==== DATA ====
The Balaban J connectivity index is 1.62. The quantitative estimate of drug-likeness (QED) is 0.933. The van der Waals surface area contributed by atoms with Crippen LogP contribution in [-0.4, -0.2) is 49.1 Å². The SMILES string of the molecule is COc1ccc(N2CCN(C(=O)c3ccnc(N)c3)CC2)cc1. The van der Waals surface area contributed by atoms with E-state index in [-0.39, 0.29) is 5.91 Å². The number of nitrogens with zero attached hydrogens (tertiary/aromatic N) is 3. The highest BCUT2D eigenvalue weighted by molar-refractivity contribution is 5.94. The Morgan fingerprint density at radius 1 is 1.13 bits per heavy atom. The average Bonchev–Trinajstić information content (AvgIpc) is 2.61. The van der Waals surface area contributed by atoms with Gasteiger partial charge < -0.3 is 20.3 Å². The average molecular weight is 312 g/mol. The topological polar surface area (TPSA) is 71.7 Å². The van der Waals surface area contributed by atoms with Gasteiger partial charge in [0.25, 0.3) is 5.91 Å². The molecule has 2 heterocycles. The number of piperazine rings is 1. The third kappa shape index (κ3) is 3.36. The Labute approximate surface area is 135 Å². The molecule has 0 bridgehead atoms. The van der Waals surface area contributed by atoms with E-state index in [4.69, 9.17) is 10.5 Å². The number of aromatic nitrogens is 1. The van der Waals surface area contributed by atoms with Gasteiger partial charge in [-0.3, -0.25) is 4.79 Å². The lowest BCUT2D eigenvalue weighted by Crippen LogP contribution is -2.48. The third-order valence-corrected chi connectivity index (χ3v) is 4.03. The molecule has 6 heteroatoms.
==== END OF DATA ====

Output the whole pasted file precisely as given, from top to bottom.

The Balaban J connectivity index is 1.62. The quantitative estimate of drug-likeness (QED) is 0.933. The van der Waals surface area contributed by atoms with Crippen LogP contribution in [-0.4, -0.2) is 49.1 Å². The SMILES string of the molecule is COc1ccc(N2CCN(C(=O)c3ccnc(N)c3)CC2)cc1. The van der Waals surface area contributed by atoms with E-state index in [-0.39, 0.29) is 5.91 Å². The number of nitrogens with zero attached hydrogens (tertiary/aromatic N) is 3. The highest BCUT2D eigenvalue weighted by molar-refractivity contribution is 5.94. The Morgan fingerprint density at radius 1 is 1.13 bits per heavy atom. The average Bonchev–Trinajstić information content (AvgIpc) is 2.61. The van der Waals surface area contributed by atoms with Gasteiger partial charge < -0.3 is 20.3 Å². The average molecular weight is 312 g/mol. The topological polar surface area (TPSA) is 71.7 Å². The van der Waals surface area contributed by atoms with Gasteiger partial charge in [0.25, 0.3) is 5.91 Å². The molecule has 2 heterocycles. The number of piperazine rings is 1. The third kappa shape index (κ3) is 3.36. The Labute approximate surface area is 135 Å². The molecule has 0 bridgehead atoms. The van der Waals surface area contributed by atoms with E-state index in [4.69, 9.17) is 10.5 Å². The number of aromatic nitrogens is 1. The van der Waals surface area contributed by atoms with Gasteiger partial charge in [-0.3, -0.25) is 4.79 Å². The lowest BCUT2D eigenvalue weighted by Crippen LogP contribution is -2.48. The third-order valence-corrected chi connectivity index (χ3v) is 4.03. The molecule has 6 heteroatoms.